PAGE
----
Umm Abdullah, whose husband is on his 14th turn in prison and has been imprisoned herself, is angry with Palestinian officials for cooperating with Israelis to arrest Palestinians.
Christa Case Bryant / The Christian Science Monitor
Ramallah, West Bank
Umm Abdullah’s husband, former Al-Bireh mayor Jamal al-Tawil, was recently imprisoned for what she estimates is the 14th time – although she’s not sure, because she’s lost count. She has also spent time in jail, as has her daughter.
Sitting on the regal sofa of her Ramallah home in February, she said she would like to have joined the protests that were sweeping the West Bank that week in support of Palestinian prisoners in the wake of Arafar Jaradat's death in Israeli custody.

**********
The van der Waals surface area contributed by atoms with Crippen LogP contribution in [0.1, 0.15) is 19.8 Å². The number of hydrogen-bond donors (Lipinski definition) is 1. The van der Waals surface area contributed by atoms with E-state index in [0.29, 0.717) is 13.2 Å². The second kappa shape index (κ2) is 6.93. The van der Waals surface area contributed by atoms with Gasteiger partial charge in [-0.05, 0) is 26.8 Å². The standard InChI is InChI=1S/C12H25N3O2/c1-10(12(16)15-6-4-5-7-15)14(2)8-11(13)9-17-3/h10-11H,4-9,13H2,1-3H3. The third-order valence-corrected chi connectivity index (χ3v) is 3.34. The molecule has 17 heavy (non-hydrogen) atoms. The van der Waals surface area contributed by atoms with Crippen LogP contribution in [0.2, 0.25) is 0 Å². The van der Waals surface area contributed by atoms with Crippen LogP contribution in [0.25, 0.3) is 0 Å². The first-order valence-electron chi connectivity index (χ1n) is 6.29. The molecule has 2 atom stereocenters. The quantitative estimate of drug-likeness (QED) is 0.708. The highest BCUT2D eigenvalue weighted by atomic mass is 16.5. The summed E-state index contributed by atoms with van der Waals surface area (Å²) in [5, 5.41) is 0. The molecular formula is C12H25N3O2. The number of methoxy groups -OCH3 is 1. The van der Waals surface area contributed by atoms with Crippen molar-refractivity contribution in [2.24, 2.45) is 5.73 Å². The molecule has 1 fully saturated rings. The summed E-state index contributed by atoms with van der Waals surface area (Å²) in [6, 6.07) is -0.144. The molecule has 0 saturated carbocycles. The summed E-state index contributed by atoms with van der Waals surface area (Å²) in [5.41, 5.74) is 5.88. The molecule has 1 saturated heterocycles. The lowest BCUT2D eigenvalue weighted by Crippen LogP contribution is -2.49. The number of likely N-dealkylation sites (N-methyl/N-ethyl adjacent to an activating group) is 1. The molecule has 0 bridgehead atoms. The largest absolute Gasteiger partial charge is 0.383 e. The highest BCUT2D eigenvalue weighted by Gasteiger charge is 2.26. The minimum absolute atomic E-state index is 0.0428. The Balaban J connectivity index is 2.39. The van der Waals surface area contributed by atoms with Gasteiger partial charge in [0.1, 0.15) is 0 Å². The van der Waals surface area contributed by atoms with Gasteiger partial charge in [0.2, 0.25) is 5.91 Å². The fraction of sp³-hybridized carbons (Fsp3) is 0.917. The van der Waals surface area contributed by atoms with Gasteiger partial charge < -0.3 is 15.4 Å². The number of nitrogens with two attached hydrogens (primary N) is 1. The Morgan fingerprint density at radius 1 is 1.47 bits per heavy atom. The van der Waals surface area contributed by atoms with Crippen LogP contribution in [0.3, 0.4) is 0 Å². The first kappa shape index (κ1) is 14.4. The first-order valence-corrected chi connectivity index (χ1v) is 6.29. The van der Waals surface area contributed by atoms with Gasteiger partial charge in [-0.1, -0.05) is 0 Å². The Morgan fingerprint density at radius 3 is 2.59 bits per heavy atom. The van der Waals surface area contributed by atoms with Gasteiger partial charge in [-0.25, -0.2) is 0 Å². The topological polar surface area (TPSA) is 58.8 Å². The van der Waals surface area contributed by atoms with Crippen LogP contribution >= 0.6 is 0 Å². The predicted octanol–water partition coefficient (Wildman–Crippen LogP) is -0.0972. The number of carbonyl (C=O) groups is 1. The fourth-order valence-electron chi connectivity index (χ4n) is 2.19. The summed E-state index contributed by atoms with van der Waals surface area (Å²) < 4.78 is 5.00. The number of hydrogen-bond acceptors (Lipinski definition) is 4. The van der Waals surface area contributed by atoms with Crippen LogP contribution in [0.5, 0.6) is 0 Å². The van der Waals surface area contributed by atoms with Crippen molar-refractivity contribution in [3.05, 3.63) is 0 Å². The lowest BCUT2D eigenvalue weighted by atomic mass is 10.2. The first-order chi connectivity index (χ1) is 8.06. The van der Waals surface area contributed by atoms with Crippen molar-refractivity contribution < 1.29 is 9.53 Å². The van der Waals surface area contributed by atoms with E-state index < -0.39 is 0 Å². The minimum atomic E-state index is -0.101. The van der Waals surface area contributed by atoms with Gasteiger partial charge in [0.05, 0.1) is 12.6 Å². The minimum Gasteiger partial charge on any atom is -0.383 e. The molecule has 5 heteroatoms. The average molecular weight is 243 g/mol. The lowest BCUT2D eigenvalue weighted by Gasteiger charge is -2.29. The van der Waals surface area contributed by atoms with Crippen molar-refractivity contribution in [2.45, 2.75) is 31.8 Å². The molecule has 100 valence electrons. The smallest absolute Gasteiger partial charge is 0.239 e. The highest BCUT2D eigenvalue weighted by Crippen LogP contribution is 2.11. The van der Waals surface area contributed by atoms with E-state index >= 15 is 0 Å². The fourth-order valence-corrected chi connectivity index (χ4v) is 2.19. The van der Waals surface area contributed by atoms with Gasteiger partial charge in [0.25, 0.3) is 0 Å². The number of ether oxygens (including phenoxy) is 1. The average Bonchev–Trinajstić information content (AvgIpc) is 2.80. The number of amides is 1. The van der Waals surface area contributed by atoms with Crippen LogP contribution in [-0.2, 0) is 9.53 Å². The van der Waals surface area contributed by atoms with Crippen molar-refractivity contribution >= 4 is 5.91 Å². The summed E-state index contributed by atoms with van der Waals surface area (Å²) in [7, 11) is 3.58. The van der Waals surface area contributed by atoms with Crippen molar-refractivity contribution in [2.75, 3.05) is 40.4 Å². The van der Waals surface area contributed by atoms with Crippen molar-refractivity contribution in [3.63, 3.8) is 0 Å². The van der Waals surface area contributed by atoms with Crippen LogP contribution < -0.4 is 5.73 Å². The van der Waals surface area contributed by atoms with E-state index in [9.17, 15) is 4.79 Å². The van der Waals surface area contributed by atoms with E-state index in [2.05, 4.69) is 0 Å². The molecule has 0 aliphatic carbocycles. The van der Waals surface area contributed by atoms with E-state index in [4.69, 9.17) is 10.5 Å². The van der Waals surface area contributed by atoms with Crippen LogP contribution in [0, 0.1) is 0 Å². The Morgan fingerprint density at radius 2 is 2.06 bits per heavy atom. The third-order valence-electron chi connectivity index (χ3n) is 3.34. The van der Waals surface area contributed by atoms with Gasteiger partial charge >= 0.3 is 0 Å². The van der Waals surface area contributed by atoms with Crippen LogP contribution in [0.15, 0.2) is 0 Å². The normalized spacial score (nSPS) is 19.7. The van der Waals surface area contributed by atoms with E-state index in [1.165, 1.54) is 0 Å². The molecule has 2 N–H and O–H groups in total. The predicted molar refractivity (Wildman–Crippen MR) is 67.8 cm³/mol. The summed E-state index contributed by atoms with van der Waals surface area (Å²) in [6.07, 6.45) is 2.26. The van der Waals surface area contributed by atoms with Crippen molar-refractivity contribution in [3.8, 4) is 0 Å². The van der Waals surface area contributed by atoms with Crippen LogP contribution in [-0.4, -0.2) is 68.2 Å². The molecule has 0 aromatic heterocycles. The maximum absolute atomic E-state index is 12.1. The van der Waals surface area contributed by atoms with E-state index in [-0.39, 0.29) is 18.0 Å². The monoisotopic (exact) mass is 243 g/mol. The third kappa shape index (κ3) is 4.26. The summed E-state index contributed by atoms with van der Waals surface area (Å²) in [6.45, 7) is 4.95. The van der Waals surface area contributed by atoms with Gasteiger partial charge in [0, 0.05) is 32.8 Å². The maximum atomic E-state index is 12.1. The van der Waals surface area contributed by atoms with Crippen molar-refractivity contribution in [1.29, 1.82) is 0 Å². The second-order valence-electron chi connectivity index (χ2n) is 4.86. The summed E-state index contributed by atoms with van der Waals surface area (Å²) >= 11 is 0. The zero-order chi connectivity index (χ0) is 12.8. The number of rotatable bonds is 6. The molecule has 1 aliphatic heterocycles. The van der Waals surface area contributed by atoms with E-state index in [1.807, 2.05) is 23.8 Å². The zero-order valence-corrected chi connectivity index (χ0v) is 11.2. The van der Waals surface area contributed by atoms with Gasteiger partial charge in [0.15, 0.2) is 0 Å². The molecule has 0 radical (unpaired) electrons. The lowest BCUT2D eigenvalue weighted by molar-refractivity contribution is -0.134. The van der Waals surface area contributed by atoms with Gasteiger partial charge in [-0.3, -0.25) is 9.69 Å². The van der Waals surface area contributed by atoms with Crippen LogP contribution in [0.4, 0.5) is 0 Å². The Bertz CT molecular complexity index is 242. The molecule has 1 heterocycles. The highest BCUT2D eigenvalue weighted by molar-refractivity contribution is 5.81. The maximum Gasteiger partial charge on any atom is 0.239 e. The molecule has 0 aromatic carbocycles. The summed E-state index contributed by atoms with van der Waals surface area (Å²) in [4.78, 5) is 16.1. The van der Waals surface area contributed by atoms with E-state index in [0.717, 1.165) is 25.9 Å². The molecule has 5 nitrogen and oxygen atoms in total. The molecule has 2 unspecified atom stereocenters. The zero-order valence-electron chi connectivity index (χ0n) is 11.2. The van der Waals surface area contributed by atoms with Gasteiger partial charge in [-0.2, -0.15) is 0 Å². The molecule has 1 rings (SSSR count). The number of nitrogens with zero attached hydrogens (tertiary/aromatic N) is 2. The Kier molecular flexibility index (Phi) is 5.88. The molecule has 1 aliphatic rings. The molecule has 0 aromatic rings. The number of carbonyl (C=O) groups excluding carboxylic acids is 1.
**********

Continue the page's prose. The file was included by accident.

But she’s worried that Palestinian Authority security forces, dominated by the secular Fatah faction, will report her to the Israelis as a supporter of Fatah’s Islamist rival Hamas. The last thing she needs is to give Israel a reason to arrest her again, and she resents the PA for essentially spying on Hamas supporters like herself.
“If we go back to the Stone Age, we do not see any authority acting as spies to the enemy of its own people,” she says.
The West Bank is abuzz with talk of a third intifada, but Umm Abdullah says she doesn’t think it can happen while there is such distrust between the PA and Hamas.